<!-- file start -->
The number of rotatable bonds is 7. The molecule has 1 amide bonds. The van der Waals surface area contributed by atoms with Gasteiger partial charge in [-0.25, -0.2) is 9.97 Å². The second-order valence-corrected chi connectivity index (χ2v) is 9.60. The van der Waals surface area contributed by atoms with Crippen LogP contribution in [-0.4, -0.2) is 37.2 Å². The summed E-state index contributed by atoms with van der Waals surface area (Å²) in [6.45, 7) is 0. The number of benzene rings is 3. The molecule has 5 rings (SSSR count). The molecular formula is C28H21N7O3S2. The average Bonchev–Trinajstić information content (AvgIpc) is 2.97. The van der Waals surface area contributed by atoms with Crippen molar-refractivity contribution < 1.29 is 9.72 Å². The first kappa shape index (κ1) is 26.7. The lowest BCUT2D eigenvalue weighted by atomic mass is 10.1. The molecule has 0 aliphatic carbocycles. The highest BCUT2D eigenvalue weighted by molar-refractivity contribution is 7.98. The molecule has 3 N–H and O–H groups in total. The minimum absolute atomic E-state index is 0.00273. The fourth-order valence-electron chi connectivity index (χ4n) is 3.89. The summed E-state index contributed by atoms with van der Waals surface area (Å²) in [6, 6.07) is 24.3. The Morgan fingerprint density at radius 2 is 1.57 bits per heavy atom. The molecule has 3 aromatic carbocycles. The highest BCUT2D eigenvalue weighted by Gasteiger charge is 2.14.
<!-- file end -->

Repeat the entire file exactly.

The number of rotatable bonds is 7. The molecule has 1 amide bonds. The van der Waals surface area contributed by atoms with Gasteiger partial charge in [-0.25, -0.2) is 9.97 Å². The second-order valence-corrected chi connectivity index (χ2v) is 9.60. The van der Waals surface area contributed by atoms with Crippen LogP contribution in [-0.4, -0.2) is 37.2 Å². The summed E-state index contributed by atoms with van der Waals surface area (Å²) in [6.45, 7) is 0. The number of benzene rings is 3. The molecule has 5 rings (SSSR count). The molecular formula is C28H21N7O3S2. The average Bonchev–Trinajstić information content (AvgIpc) is 2.97. The van der Waals surface area contributed by atoms with Crippen molar-refractivity contribution < 1.29 is 9.72 Å². The first kappa shape index (κ1) is 26.7. The lowest BCUT2D eigenvalue weighted by atomic mass is 10.1. The molecule has 0 aliphatic carbocycles. The highest BCUT2D eigenvalue weighted by molar-refractivity contribution is 7.98. The molecule has 3 N–H and O–H groups in total. The minimum absolute atomic E-state index is 0.00273. The fourth-order valence-electron chi connectivity index (χ4n) is 3.89. The summed E-state index contributed by atoms with van der Waals surface area (Å²) in [6, 6.07) is 24.3. The Morgan fingerprint density at radius 2 is 1.57 bits per heavy atom. The molecule has 3 aromatic carbocycles. The highest BCUT2D eigenvalue weighted by Gasteiger charge is 2.14.